Saturday, August 24, 2013

"The Four Loves"

Steinbach Mennonite Church
25 August 2013
“The Fruit of the Spirit is Love”

I admit to some surprise when I looked over the qualities in the fruit of the Spirit and found that this pre-eminent quality of love still available. All but two had been taken, and “love” was one of them. So I took it! Love is one of the primary qualities that our society admires. We have a variety of ways in which we lift up this one quality of love. “Love makes the world go round,” we say. For many people, the verse from 1 John that says “God is love” is the only part of the Bible they actually believe. We place love at the centre, and so does Paul in his list of the qualities in the fruit of the Spirit. Love comes first because everything else expands what it means and builds on this fundamental quality of love. So let’s talk this morning about love.

“The Four Loves”
Human Loves
You may have heard that where we have one word for love, Greek uses at least four words—storge, philia, eros, and agapé. Let’s look at these quickly.

Eros is the one most people know about. When the Beatles sang “All you need is love”, they meant eros: sexual love. The ancients knew all about eros; they called the goddess behind this love “Venus” (Roman) or Aphrodite (Greek). One of the odd things about our own culture is that we have decided that eros must be the centre and primary glue of marriage. In point of fact, eros is basic to marriage; but a lifelong commitment to another person goes much deeper than the physical love we call “eros”. That takes us into our second word: storge.

Storge means “family love”. The old saying tells us, “Blood is thicker than water.” That is, we stick by our parents and our brothers and sisters and children when we like them and when we don’t, when we like what they do and when we don’t. Storge is a milder creature than eros, but can be more stubborn and continue on when eros fades. At their best both eros and storge help us to build strong families with people for whom we care deeply and who care for us in return. There is a sense in which both of these loves are especially evident to us as strong feelings.

I have heard people say that love is not a feeling, but rather that love is a decision, a choice. These forms of love—sexual love and family love—are probably not what they are thinking of. We experience these as strong feelings in which we care deeply about the one who we love, and we want them to love us in return. You might say that in some sense these are “need-loves”. That is, we want something and we need something from those whom we love.

Eros wants and needs sexual satisfaction. Storge wants and needs to take care of other family members, and to be needed and taken care of by their family members. If a child spurns his/her mother’s love that hurts the mother almost more than anything else we can think of. To be cut off by our family is almost unbearable to us. We love each other, and we need to be loved in return. This brings us to philia.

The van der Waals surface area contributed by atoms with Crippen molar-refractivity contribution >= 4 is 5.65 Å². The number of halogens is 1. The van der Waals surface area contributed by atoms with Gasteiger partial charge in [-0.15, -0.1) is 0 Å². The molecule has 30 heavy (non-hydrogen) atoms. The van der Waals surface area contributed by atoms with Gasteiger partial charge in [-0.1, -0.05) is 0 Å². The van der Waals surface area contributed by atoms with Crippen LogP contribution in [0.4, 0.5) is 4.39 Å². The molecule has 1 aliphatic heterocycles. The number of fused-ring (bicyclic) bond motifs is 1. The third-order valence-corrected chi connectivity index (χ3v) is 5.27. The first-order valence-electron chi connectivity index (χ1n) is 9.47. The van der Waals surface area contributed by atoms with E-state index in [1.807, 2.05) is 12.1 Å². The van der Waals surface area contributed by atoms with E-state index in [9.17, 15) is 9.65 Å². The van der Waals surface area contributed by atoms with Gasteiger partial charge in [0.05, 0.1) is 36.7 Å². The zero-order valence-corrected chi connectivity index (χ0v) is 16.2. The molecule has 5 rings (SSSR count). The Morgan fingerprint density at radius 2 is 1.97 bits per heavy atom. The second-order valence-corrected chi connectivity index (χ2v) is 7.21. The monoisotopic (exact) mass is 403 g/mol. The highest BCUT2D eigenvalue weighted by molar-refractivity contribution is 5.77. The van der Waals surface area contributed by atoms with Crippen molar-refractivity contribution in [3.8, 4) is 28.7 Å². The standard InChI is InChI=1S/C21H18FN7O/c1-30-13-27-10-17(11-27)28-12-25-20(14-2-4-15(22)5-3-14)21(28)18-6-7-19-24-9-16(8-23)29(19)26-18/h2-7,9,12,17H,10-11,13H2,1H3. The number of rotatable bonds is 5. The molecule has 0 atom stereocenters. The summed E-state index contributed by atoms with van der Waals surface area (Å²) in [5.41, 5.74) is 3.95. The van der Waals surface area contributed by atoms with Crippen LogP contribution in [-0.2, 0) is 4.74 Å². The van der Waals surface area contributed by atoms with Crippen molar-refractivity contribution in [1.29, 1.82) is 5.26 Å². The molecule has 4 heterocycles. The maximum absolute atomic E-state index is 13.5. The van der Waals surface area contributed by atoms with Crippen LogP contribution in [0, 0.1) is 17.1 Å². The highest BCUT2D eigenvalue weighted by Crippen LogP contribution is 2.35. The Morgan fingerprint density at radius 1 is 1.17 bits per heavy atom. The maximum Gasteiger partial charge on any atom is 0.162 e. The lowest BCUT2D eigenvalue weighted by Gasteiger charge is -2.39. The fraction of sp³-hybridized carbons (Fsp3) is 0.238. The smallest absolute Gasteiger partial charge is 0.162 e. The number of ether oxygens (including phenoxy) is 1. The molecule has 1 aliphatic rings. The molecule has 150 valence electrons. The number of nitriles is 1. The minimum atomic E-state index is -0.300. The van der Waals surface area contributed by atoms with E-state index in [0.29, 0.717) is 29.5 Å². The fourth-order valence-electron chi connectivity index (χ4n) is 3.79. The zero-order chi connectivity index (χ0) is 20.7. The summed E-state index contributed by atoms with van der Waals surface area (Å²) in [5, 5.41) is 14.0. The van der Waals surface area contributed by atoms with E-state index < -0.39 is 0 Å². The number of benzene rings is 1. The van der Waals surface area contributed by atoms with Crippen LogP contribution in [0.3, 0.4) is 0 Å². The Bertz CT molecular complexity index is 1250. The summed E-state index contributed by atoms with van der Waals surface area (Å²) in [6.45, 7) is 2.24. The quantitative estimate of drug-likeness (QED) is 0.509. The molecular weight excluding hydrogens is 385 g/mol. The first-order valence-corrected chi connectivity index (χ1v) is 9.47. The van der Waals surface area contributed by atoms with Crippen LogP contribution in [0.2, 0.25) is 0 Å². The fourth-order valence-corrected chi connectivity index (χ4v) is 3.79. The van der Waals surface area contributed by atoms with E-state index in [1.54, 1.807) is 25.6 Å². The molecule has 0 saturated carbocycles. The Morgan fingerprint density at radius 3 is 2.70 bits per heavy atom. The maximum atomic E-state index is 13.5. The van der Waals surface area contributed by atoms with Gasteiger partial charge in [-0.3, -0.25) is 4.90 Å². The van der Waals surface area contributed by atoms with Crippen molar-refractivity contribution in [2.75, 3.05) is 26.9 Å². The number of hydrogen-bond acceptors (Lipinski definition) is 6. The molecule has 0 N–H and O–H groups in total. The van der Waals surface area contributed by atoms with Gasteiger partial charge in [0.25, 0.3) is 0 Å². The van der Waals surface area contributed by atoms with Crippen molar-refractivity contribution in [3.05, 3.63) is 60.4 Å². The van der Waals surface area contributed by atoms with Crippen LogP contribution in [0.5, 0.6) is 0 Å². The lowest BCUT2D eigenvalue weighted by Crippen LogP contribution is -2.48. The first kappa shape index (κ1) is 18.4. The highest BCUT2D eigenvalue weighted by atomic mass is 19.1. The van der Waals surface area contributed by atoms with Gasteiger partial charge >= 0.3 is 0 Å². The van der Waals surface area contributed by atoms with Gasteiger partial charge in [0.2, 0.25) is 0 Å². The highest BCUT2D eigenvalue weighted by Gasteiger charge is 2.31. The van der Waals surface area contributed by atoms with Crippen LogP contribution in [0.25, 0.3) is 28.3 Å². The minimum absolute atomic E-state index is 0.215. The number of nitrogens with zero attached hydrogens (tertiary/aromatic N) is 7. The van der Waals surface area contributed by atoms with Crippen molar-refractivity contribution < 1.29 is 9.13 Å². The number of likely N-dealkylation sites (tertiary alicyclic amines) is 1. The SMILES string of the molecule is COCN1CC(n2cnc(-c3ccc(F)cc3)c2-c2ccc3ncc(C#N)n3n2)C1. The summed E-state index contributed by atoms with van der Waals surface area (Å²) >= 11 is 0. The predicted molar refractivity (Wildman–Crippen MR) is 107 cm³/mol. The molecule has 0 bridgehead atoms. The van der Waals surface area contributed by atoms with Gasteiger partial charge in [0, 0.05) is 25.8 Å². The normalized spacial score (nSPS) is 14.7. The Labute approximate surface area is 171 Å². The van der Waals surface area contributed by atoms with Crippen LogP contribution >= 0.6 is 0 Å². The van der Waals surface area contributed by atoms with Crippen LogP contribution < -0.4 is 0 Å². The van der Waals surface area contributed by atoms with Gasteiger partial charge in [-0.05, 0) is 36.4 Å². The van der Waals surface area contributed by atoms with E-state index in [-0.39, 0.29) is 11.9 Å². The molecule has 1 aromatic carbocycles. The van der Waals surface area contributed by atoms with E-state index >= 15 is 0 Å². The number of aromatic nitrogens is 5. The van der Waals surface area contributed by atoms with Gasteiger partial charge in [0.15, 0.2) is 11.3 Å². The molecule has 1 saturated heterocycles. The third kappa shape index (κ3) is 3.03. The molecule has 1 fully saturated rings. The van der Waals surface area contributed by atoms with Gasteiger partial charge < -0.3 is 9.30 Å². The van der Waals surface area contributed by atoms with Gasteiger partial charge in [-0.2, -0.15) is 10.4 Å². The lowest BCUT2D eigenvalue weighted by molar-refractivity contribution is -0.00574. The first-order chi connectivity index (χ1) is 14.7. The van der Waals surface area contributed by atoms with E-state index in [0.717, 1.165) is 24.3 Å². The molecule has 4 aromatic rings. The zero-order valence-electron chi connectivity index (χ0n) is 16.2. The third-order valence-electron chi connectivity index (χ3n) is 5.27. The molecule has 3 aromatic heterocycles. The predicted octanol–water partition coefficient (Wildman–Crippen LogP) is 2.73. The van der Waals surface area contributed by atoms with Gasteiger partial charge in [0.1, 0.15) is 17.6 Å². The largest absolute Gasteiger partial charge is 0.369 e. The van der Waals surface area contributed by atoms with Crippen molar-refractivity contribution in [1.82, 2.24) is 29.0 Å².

Philia is friendship love, the love between friends who share interests and ideas and experience a deep bond based on their shared outlook on life. Philia appears in the name of the American city, Philadelphia, whose name means “brotherly love”. The first two words we looked at hardly appear at all in the New Testament. Philia does appear, for example in Hebrews 13:1: “Let brotherly love continue” (KJV), or in the NIV: “Keep on loving one another as brothers and sisters.” In the church we are bound together by our common commitment to Jesus and by the new life that we have when we are baptised into his death and raised with his new life in us.

In John 15:14 and 15 Jesus addresses his disciples as “my friends”. The Greek word for “friends” is related to this word, philia. The category of friend is one that carries special power in our context today. I remember the speaker from our older son’s graduation ceremony from the SRSS. She emphasized the value of friendship and encouraged the graduates to hold on to their friends from High School, wherever they went in their lives. I think we value friendship partly because we don’t choose our families, but we do choose our friends.

With family love there is great joy and power; but with friendship we step into a new area. Bound together by common ideas and commitments, friends give their love without demanding anything back. We care deeply for our friends, and we are able to face the world better because our friends are there.

When we first came to Steinbach to buy a house, we visited the library. Our younger son Nevin found Luke Janzen in the library as they both were looking at what books and videos were in the section on Star Trek. Two months later we moved into our new house, and Nevin saw Luke across the street! Nevin and Luke discovered that they were in the same grade, on the same street, going to the same church—and were both trekkies! There was an immediate friendship that has been good for both of them down through the years.